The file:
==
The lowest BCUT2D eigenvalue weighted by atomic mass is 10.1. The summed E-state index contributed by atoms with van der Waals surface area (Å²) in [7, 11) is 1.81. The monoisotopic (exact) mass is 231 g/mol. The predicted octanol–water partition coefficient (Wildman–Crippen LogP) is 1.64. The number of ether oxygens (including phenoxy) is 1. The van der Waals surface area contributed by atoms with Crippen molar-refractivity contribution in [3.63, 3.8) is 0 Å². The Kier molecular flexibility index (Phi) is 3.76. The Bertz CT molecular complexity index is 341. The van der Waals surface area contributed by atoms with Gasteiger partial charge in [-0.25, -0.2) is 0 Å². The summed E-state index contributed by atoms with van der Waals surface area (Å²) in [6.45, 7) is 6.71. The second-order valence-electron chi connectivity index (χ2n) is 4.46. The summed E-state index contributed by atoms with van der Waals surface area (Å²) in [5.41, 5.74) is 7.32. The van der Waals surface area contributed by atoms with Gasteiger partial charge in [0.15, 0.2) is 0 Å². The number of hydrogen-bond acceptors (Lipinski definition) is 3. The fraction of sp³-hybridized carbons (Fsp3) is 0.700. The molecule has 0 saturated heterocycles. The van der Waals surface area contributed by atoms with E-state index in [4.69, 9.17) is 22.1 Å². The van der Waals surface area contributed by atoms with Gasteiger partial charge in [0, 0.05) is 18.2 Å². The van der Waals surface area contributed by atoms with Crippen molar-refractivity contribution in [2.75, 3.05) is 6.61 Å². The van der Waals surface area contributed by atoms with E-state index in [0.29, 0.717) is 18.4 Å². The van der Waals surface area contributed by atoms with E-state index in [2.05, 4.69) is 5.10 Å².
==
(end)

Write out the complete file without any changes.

The lowest BCUT2D eigenvalue weighted by atomic mass is 10.1. The summed E-state index contributed by atoms with van der Waals surface area (Å²) in [7, 11) is 1.81. The monoisotopic (exact) mass is 231 g/mol. The predicted octanol–water partition coefficient (Wildman–Crippen LogP) is 1.64. The number of ether oxygens (including phenoxy) is 1. The van der Waals surface area contributed by atoms with Crippen molar-refractivity contribution in [3.63, 3.8) is 0 Å². The Kier molecular flexibility index (Phi) is 3.76. The Bertz CT molecular complexity index is 341. The van der Waals surface area contributed by atoms with Gasteiger partial charge in [-0.25, -0.2) is 0 Å². The summed E-state index contributed by atoms with van der Waals surface area (Å²) in [6.45, 7) is 6.71. The second-order valence-electron chi connectivity index (χ2n) is 4.46. The summed E-state index contributed by atoms with van der Waals surface area (Å²) in [5.41, 5.74) is 7.32. The van der Waals surface area contributed by atoms with Gasteiger partial charge in [0.15, 0.2) is 0 Å². The number of hydrogen-bond acceptors (Lipinski definition) is 3. The fraction of sp³-hybridized carbons (Fsp3) is 0.700. The molecule has 0 saturated heterocycles. The van der Waals surface area contributed by atoms with E-state index in [4.69, 9.17) is 22.1 Å². The van der Waals surface area contributed by atoms with Gasteiger partial charge in [0, 0.05) is 18.2 Å². The van der Waals surface area contributed by atoms with Crippen molar-refractivity contribution in [2.75, 3.05) is 6.61 Å². The van der Waals surface area contributed by atoms with E-state index in [0.29, 0.717) is 18.4 Å². The van der Waals surface area contributed by atoms with E-state index in [2.05, 4.69) is 5.10 Å².